Systems Integration and Communication in Autonomous Unmanned Vehicles in Marine Environments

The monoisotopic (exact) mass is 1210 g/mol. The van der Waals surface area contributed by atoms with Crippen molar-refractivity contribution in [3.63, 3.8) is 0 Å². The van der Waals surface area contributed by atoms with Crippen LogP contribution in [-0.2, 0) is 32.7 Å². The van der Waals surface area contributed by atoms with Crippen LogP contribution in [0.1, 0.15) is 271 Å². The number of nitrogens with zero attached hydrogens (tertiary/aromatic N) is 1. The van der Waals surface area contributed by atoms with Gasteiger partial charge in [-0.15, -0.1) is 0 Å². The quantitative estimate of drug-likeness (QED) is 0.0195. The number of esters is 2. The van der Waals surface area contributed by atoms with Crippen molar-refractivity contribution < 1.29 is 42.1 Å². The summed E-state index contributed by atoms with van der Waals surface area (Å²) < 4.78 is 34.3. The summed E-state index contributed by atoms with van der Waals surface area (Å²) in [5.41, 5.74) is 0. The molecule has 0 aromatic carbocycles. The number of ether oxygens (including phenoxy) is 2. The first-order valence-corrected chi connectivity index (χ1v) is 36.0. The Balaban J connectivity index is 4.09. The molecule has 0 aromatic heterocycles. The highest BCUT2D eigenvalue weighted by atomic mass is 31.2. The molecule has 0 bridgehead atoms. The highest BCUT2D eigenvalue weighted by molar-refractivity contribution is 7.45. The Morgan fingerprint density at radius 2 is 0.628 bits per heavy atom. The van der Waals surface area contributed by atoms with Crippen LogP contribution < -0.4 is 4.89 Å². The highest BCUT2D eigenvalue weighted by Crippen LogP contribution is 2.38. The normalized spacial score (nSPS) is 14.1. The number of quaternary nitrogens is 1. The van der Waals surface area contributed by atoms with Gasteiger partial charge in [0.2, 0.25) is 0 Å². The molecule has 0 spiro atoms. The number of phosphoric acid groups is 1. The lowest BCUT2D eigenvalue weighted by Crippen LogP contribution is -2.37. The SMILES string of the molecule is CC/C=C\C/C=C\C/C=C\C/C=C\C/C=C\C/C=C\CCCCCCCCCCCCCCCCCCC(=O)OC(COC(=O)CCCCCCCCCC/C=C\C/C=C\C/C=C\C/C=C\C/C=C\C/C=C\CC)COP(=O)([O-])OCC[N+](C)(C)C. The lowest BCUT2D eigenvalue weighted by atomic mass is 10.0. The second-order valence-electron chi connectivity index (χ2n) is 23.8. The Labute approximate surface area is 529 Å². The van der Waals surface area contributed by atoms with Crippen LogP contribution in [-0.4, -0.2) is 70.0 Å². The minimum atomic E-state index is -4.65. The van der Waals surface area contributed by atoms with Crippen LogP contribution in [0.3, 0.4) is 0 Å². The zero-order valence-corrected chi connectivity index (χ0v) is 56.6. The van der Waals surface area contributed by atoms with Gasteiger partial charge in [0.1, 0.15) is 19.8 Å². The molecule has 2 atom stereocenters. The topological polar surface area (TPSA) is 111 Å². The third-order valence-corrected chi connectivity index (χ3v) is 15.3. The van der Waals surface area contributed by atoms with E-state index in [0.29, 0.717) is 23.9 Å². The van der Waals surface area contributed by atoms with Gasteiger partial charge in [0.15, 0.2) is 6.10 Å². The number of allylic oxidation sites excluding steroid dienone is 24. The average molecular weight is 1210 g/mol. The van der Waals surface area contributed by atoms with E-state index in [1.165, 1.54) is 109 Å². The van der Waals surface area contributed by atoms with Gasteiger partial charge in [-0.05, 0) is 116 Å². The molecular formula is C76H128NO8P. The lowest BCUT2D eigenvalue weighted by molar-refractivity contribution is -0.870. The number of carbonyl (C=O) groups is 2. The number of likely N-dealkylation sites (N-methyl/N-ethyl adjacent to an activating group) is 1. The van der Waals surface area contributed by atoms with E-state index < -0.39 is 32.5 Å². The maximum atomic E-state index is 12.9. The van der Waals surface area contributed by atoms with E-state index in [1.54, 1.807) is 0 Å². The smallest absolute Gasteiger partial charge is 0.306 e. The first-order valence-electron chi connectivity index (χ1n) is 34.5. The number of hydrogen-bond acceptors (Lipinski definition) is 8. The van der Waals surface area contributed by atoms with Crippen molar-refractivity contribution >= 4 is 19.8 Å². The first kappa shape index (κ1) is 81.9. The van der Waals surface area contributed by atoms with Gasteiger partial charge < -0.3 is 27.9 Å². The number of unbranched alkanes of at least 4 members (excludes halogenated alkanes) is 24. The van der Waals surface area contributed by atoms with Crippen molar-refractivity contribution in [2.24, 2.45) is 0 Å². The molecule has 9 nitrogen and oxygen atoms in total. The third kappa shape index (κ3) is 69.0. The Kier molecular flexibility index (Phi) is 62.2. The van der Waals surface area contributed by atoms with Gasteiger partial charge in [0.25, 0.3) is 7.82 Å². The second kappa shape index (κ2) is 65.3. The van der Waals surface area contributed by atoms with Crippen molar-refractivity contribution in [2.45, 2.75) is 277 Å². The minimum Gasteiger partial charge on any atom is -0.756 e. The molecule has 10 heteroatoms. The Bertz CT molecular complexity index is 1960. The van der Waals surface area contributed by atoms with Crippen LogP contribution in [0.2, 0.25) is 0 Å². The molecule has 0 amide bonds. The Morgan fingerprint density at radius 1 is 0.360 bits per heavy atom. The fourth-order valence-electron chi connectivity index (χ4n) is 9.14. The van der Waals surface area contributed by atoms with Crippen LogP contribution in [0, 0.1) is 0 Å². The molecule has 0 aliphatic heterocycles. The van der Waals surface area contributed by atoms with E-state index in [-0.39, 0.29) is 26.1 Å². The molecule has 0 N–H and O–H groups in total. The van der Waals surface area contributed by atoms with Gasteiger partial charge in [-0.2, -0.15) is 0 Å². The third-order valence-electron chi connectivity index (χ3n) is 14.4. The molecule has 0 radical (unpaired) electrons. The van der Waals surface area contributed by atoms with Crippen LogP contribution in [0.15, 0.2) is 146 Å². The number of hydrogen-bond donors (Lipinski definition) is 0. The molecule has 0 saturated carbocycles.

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This thesis highlights how unmanned vehicles can be utilised to boost selected maritime natural sciences research scenarios in remote locations, such as the Arctic The thesis is divided into two parts. In the first part (Background and motivation of research on systems of unmanned vehicles for natural sciences) some important natural sciences problems are described, providing a number of proof-ofconcept applications where use of systems of unmanned vehicles can boost research activities. • Chapter 2 describes experimental setup and results on light climate research in Ny-Ålesund between fall 2016 and summer of 2018. • Chapter 3 describes the design of a prototype ice-tethered buoy carrying underwater sensors and lessons learned during a half-year-long test in relevant environment. • Chapter 4 presents a conceptual design and field test validation of a network of surface nodes providing a communication bridge between underwater sensors and Unmanned Vehicles (UV). • Chapter 5 presents a proof-of-concept for an hydro acoustic fish-tag position estimation and tracking system using a formation of UVs. Main scientific contributions in these chapters are: (1) a full-year data series of light climate in Ny-Ålesund, including details on dark period of polar night, (2) a system of a mobile array of acoustic receivers that allow to track an underwater tag (e.g. fish) beyond the range of the classic stationary arrays, and provides a real-time data about tag presence and position, (3) a design of sensor buoys to support research on underwater fauna. These first chapters also indicates that lack of that reliable communication in the Arctic regions and other remote locations is a significant bottleneck that needs to be addressed. In part two of the thesis (Communication and networking using systems of unmanned vehicles) author looks into variety of technologies and possible solutions to increase communication capabilities in the remote regions. A special attention is put on a use of autonomous platforms as relay nodes and data-mules. • Chapter 6 reviews the major advancements on communication in state-ofthe-art autonomous maritime vehicles and systems, which are used in several different scenarios, from scientific research to transportation. • Chapter 7 presents a system architecture for enabling advanced field operations, allowing researchers to reduce required effort in developing a Unmanned Aerial System. • Chapter 8 presents performance anlysis of a network system architecture used during an experiment where 8 departments from 5 institutions worked together to combine operation of 4 UVs (aerial, surface, underwater), a support vessel and on-shore team. • Chapter 9 describes a performance analysis of a field experiments with an Unmanned Aerial Vehicle (UAV) operating as a wireless communication relay while loitering over an Autonomous Underwater Vehicle (AUV) being at the ocean surface. • Chapter 10 investigates factors that influence the performance of UAVs use as data mules, capable of flying over large distances and retrieving data from remote locations. • Chapter 11 proposes an integrated network, consisting of a combination of dedicated small satellite systems and unmanned vehicles to help in data retrieval in remote locations. The main contributions of these chapters are: (1) field-validation of different types of communication and network technologies, including the licence-free and proprietary radios, (2) a set of systems architectures that could be utilised in multivehicle operations, (3) an analysis that in realistic scenarios UAV based data-muling can be a good application for Delay Tolerant Network (DTN) technology. In summary, a number of scenarios, focused on realistic scenarios and natural science research, are analysed using an experiment-driven methodology. Results show that UVs can be successfully employed to collect sensor data or rely communication links, therefore positively influence field-research and capabilities of existing systems.